Medicine Week 1
Terms in this set (62)
Acute coronary thrombosis
Obstruction of a coronary artery by a thrombus (clot), often leading to destruction of heart muscle.
Acute coronary syndrome
term used for any condition brought on by sudden, reduced blood flow to the heart. (symptoms = chest pressure)- an umbrella term for situations where the blood supplied to the heart muscle is suddenly blocked.
Acute renal failure
Sudden and often temporary loss of kidney function. Also called acute kidney failure
Acute respiratory distress syndrome
a life-threatening lung condition that prevents enough oxygen from getting to the lungs and into the blood.
the desensitization of a clinician to an alarm stimulus that results from sensory overload causing the response of an alarm to be delayed or missed
Chest pain due to an inadequate supply of oxygen to the heart muscle. The pain is typically severe and crushing, and it is characterized by a feeling of pressure and suffocation just behind the breastbone
examination by X-ray of blood or lymph vessels, carried out after introduction of a radiopaque (opaque to x-rays) substance.
surgical repair or unblocking of a blood vessel, especially a coronary artery.
a condition in which the heart beats with an irregular or abnormal rhythm
the thickening and hardening of the walls of the arteries, occurring typically in old age.
1. degeneration of the walls of the arteries caused by accumulated fatty deposits and scar tissue, and leading to restriction of the circulation and a risk of thrombosis.
2. the fatty material that forms plaques in the arteries.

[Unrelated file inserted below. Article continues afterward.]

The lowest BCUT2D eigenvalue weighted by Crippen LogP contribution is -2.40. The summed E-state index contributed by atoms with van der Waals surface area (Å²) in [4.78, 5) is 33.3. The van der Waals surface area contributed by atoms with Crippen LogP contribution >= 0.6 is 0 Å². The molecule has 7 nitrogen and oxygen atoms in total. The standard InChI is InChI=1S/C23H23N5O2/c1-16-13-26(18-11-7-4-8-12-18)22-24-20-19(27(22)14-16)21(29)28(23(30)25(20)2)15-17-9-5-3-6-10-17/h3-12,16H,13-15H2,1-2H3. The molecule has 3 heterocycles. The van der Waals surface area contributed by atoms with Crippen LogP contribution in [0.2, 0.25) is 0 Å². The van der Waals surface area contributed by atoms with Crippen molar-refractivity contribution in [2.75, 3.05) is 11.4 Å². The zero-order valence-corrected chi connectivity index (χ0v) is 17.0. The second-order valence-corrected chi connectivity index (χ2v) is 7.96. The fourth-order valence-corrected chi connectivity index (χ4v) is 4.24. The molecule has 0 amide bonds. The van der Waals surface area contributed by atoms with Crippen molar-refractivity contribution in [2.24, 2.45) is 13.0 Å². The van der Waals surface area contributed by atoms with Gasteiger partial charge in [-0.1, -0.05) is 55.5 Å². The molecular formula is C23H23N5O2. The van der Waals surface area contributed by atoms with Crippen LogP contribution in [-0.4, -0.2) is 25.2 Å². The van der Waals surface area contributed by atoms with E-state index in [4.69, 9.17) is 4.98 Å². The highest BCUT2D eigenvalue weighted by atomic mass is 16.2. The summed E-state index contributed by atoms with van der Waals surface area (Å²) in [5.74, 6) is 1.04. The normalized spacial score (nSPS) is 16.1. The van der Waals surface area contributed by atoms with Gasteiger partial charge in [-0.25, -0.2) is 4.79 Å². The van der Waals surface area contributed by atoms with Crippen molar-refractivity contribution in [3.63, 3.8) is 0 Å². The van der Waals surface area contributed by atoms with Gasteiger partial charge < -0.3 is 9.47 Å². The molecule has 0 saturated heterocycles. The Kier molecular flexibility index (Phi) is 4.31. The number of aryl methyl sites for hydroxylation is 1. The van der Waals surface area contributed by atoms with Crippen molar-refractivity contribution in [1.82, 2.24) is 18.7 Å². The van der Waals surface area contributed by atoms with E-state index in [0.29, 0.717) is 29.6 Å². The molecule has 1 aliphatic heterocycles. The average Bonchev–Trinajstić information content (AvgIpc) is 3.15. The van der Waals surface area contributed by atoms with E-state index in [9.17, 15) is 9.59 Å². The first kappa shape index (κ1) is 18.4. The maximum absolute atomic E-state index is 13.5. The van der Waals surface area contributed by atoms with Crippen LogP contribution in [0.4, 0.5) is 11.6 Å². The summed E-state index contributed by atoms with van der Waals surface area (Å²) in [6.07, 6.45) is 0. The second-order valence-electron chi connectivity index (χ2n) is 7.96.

Or flutter is a common type of abnormal heartbeat. The heart rhythm is fast and irregular in this condition.
Inability to move in bed
the clinical purification of blood by dialysis, as a substitute for the normal function of the kidney. (occurs at bedside)
CABG (Coronary artery bypass graft)
The bypass graft can be a vein from the leg or an inner chest-wall artery.
An option for patients with significant narrowing and blockages of the heart arteries.
used to diagnose and treat cardiovascular conditions. A long thin tube called a catheter is inserted in an artery or vein in your groin, neck or arm and threaded through your blood vessels to your heart.
transmission of cardiac signals (electric or pressure derived) to a receiving location where they are displayed for monitoring.
technique that temporarily takes over the function of the heart and lungs during surgery, maintaining the circulation of blood and the oxygen content of the body.
Central venous pressure
the pressure of blood in the thoracic vena cava, near the right atrium of the heart.
Reflects the amount of blood returning to the heart and the ability of the heart to pump the blood into the arterial system.
process by which the body forms blood clots to prevent excess blood loss.